1. I would rather read Aurobindo. I visited Auroville (supposedly based on his vision and ideals) in Puducherry (Pondicherry) in 1998-99 and gained a first hand account of how a person’s legacy can be distorted or even undone by his acolytes. To begin with, there were separate lines for natives and foreigners (who were let in faster). There was a donation box at the entrance to the Matrumandir. The volunteer (naturally, a foreigner) by the box would give really nasty looks to persons who walked past the box without dropping any money in it. All in all, non-foreigners were made to feel that they did not deserve to be there. I do not know if things have changed since then or whether mine was a one-off experience. But that was not what Aurobindo was about. Time we rediscover him and his towering intellect. His writings are relevant, especially in our present times.

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    1. I haven’t read Aurobindo at all so can’t comment on his writings, but am pretty sure that he would not have been discriminatory.

      I visited Auroville and Matrimandir in the summer of 1997 and it was as you described it — natives in one line and foreigners in another. What disturbed me more at that time was the question of rehabilitation of people whose land had been taken for constructing Auroville. Answers were either evasive or dismissive.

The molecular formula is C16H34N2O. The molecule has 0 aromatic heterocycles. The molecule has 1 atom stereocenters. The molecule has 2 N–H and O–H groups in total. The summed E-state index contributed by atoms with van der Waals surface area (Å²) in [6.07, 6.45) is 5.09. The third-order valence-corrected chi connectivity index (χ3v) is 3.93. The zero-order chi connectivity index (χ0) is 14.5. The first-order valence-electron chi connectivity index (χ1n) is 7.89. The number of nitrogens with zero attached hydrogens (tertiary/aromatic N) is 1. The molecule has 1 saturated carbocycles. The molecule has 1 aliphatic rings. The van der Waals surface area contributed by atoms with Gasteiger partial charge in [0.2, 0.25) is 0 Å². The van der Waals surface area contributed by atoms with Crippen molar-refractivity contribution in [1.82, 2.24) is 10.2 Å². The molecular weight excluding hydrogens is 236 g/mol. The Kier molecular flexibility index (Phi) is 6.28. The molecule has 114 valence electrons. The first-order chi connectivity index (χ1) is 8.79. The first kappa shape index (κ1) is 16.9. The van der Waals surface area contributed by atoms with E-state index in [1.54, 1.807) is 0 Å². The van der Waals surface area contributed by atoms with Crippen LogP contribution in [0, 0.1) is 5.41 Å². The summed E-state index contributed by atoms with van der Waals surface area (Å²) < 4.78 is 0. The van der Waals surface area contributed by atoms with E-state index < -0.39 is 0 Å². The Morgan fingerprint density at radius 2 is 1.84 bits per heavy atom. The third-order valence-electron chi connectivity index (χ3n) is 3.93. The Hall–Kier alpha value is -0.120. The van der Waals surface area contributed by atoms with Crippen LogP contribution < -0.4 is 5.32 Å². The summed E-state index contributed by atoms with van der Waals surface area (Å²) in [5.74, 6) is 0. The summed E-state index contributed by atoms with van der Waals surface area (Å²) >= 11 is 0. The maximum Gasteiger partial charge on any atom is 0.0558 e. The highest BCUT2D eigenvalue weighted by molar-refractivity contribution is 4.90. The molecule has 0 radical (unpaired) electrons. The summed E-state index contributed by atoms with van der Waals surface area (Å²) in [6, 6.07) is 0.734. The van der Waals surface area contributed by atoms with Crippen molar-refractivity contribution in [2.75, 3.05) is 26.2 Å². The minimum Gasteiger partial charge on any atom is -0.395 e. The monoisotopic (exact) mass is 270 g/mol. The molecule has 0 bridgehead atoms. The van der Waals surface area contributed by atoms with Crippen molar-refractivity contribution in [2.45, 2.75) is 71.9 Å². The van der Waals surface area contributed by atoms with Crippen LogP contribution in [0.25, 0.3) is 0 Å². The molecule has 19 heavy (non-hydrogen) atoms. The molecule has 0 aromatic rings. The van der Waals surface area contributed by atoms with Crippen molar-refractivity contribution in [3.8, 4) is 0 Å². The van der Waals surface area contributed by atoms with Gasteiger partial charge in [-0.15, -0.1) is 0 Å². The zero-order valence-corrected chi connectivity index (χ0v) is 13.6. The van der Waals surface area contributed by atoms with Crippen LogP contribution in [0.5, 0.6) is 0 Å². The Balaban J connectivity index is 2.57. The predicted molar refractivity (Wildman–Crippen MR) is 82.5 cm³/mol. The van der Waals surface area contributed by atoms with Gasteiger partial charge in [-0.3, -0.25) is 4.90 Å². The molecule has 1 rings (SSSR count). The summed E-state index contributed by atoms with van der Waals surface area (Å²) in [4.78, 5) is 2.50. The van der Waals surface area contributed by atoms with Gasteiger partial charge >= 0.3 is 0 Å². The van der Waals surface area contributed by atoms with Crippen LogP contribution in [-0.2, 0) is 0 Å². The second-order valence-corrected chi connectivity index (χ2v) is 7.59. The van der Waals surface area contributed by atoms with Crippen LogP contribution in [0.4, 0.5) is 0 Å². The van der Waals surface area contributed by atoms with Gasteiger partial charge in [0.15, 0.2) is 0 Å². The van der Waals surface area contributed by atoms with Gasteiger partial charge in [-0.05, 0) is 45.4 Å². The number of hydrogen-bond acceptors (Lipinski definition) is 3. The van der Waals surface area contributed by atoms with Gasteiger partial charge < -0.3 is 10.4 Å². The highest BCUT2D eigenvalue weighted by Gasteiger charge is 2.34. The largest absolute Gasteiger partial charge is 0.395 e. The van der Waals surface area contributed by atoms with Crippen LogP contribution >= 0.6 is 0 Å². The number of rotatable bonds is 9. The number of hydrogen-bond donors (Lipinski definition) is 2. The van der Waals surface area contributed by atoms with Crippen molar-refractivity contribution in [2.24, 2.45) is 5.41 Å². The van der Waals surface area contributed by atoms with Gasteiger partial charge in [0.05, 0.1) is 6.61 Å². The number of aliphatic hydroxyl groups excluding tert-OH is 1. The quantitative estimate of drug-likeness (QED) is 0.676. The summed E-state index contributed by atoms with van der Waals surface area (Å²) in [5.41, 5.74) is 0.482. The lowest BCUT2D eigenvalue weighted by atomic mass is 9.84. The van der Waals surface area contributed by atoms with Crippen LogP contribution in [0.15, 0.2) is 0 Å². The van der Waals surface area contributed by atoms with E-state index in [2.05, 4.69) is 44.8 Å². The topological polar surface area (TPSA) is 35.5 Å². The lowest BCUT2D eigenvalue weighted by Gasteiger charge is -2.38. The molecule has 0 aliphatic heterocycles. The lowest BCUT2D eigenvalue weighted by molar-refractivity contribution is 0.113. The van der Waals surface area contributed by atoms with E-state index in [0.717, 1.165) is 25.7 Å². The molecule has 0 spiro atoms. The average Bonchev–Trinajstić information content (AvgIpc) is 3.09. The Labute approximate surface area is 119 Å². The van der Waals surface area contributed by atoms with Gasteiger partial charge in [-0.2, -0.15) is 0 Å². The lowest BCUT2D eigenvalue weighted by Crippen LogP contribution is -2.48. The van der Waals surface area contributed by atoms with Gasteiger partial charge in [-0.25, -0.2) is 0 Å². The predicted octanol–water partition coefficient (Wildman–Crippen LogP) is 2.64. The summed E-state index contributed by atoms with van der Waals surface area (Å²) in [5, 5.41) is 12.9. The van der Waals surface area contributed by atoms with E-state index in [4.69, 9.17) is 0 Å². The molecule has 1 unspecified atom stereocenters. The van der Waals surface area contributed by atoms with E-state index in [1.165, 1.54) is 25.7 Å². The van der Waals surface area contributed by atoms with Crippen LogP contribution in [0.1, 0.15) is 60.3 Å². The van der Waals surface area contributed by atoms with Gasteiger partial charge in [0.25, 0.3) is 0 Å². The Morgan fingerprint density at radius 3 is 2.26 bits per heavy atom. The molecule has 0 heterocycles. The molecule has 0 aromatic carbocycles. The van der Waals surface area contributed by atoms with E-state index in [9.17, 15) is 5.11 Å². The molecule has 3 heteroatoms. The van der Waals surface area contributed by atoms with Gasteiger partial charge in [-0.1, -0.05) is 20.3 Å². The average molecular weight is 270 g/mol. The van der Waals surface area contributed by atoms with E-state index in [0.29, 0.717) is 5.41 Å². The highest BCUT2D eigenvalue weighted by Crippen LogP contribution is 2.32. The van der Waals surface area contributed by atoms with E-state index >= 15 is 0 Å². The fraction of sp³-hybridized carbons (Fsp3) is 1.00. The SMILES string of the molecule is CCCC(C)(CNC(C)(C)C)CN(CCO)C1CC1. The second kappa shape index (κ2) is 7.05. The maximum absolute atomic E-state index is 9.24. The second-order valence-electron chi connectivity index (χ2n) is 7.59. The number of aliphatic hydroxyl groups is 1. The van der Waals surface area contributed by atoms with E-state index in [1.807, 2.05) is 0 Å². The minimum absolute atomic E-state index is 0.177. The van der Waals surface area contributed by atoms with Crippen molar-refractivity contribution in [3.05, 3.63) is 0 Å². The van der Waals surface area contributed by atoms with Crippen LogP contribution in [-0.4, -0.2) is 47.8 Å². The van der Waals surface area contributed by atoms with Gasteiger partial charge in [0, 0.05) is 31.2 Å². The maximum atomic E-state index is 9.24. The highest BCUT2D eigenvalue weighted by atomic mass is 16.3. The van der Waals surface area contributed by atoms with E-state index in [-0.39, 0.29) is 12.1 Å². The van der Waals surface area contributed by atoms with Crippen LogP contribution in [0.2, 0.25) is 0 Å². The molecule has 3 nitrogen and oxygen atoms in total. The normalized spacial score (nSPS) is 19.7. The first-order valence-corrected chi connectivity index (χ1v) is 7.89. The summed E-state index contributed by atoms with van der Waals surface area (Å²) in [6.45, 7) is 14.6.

I’d like to go back now and see is things have changed, but first read his work and philosophy.

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      1. Hello! … visited there in feb. 0f 2015 … little familiar with the teachings and philosophy …. and as far as Sri Aurobindo and the Mother are concerned – their writings are the real essence….whatever they may mean to the reader….there is no right or wrong interpretation….it is what one absorbs.

        With regard to the land for Auroville, to my knowledge the land initially earmarked for the Matrimandir and Auroville was arid land and as such was hardly inahabited. (However, for clarity sake both concepts came up after Sri Aurobindo’s time in 1968). Even today if you go to Auroville, you see the red sand everywhere…its taken years of effort to make it green. Though it is also true that Auroville continues to expand and procure more land through its governing trust.

        With regard to the discrimination, i believe there is bit of snootiness and a superiority complex which has crept in amongst the Aurovillians towards all ‘outsiders’ specially in the last 15 years, as a newer generation takes over charge, but is really not aware of the philosophy behind both – Auroville as well as the Matrimandir. Its sad, but it is happening. The focus is growing more in the commercial direction than the spiritual direction. But the politics of it diminishes neither the philosophy on which they were based, nor are a reflection on those who saw these as a vision/model towards human growth and progress.